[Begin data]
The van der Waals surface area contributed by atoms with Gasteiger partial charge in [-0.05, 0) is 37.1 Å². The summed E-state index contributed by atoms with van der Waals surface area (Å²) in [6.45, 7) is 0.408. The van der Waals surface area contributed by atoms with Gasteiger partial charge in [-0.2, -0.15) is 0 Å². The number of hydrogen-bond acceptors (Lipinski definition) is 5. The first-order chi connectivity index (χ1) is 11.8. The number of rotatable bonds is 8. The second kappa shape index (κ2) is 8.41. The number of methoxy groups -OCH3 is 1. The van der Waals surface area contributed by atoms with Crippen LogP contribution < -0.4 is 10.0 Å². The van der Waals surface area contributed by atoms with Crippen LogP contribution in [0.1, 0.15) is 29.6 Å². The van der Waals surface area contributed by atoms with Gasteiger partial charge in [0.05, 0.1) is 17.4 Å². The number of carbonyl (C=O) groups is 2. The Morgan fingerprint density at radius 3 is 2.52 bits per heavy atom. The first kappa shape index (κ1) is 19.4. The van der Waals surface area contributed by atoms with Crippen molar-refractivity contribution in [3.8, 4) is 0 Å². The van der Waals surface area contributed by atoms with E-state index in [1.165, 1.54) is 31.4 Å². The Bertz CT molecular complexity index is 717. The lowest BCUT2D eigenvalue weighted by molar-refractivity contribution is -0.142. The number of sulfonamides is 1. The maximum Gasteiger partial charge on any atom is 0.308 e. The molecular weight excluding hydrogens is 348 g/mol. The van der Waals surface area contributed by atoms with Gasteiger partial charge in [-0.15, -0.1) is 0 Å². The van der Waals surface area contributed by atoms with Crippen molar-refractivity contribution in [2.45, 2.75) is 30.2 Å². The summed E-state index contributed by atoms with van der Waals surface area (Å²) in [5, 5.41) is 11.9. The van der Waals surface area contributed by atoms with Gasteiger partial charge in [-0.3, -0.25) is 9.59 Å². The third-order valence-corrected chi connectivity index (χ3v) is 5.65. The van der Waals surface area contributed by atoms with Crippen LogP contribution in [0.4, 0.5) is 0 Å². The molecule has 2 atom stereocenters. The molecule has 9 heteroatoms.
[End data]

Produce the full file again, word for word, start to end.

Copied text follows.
The van der Waals surface area contributed by atoms with Gasteiger partial charge in [-0.05, 0) is 37.1 Å². The summed E-state index contributed by atoms with van der Waals surface area (Å²) in [6.45, 7) is 0.408. The van der Waals surface area contributed by atoms with Gasteiger partial charge in [-0.2, -0.15) is 0 Å². The number of hydrogen-bond acceptors (Lipinski definition) is 5. The first-order chi connectivity index (χ1) is 11.8. The number of rotatable bonds is 8. The second kappa shape index (κ2) is 8.41. The number of methoxy groups -OCH3 is 1. The van der Waals surface area contributed by atoms with Crippen LogP contribution < -0.4 is 10.0 Å². The van der Waals surface area contributed by atoms with Crippen LogP contribution in [0.1, 0.15) is 29.6 Å². The van der Waals surface area contributed by atoms with Gasteiger partial charge in [0.05, 0.1) is 17.4 Å². The number of carbonyl (C=O) groups is 2. The Morgan fingerprint density at radius 3 is 2.52 bits per heavy atom. The first kappa shape index (κ1) is 19.4. The van der Waals surface area contributed by atoms with Crippen molar-refractivity contribution in [3.8, 4) is 0 Å². The van der Waals surface area contributed by atoms with E-state index in [1.165, 1.54) is 31.4 Å². The Bertz CT molecular complexity index is 717. The lowest BCUT2D eigenvalue weighted by molar-refractivity contribution is -0.142. The number of sulfonamides is 1. The maximum Gasteiger partial charge on any atom is 0.308 e. The molecular weight excluding hydrogens is 348 g/mol. The van der Waals surface area contributed by atoms with Gasteiger partial charge in [-0.15, -0.1) is 0 Å². The van der Waals surface area contributed by atoms with Crippen molar-refractivity contribution in [2.45, 2.75) is 30.2 Å². The summed E-state index contributed by atoms with van der Waals surface area (Å²) in [5, 5.41) is 11.9. The van der Waals surface area contributed by atoms with Gasteiger partial charge in [-0.3, -0.25) is 9.59 Å². The third-order valence-corrected chi connectivity index (χ3v) is 5.65. The van der Waals surface area contributed by atoms with Crippen LogP contribution in [0.4, 0.5) is 0 Å². The molecule has 2 atom stereocenters. The molecule has 9 heteroatoms.